Comet Imaging Techniques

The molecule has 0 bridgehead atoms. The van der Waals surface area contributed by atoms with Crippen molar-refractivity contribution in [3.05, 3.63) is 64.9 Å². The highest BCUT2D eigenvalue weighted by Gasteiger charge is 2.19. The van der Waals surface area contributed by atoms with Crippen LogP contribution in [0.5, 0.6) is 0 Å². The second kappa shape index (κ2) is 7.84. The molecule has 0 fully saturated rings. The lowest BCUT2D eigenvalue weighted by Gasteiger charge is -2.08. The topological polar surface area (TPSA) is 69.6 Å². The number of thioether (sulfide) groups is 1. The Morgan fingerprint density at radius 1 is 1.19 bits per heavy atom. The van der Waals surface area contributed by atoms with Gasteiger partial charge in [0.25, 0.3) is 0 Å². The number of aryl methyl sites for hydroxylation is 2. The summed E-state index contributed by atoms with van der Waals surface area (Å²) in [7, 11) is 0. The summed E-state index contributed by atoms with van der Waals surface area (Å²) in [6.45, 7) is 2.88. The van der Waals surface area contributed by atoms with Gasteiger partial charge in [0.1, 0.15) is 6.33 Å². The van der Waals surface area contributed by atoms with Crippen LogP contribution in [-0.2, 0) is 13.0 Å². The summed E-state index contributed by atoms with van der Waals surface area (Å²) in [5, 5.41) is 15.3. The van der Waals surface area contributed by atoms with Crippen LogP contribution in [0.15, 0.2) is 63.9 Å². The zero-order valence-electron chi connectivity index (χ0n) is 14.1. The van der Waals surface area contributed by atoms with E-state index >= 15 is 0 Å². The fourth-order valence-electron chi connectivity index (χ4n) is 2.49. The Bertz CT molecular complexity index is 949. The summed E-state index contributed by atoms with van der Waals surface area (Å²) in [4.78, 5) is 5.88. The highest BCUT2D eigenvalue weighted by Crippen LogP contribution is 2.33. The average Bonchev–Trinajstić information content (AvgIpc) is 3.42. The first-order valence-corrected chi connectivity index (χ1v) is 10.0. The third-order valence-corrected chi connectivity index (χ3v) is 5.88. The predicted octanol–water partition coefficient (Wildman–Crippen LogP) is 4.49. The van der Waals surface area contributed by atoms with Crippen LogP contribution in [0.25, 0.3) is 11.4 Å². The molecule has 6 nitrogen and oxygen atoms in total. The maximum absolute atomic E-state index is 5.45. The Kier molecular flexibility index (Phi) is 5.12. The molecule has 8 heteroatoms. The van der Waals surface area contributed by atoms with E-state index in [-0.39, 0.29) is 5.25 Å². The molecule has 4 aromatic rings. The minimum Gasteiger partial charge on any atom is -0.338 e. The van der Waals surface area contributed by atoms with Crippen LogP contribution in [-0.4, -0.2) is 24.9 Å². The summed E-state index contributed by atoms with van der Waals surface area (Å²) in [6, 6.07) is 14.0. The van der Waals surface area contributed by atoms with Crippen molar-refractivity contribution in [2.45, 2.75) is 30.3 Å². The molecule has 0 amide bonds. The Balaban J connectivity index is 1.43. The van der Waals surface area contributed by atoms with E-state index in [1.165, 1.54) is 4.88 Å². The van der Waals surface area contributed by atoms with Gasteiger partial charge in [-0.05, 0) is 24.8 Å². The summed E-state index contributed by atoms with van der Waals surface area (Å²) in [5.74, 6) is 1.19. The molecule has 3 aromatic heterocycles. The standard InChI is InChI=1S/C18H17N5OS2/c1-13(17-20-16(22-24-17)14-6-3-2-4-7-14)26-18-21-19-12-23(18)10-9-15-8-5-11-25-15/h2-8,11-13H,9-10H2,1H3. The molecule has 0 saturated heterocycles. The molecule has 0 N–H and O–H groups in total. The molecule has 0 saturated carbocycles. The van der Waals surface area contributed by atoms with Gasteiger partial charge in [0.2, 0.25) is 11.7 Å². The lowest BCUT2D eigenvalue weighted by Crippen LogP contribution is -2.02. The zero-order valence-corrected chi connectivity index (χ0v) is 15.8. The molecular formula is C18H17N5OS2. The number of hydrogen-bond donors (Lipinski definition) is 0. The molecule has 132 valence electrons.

When I first started trying my hand at deep sky photography, in the early 1980s, recording comets used to be nothing less than a battle against the insensitivity of photographic film and the inevitable arrival of cloud, on those crucial moon-free nights when a bright comet was close to perihelion. In recent years the situation has changed considerably. On the positive side modern CCDs are 20 times more light-sensitive than the best photographic emulsions and image processing is far easier than messing around for hours with revolting chemicals in a darkroom. On the negative side the modern lives of working people leave little room for learning new skills and the stress of the modern working day leaves little enthusiasm for a night-time battle with clouds and unfriendly software and hardware. I firmly believe that well thought out observatories and patient perseverance are the key to achieving success where imaging comets and deep sky objects is concerned. Basically, anyone who has learned to use a computer can learn to take good comet images; it is all a question of surmounting the various hurdles in a systematic fashion. I have always thought that it is good to have a few “hero figures” to look up to. In my early days in the British Astronomical Association I was inspired, like everyone else, by Patrick Moore as well as the lunar photographer Cdr. Henry Hatfield and the lunar and planetary photographer and telescope making genius Horace Dall, but as my interests slowly changed from the Moon and planets to comets, so I looked to other achievers.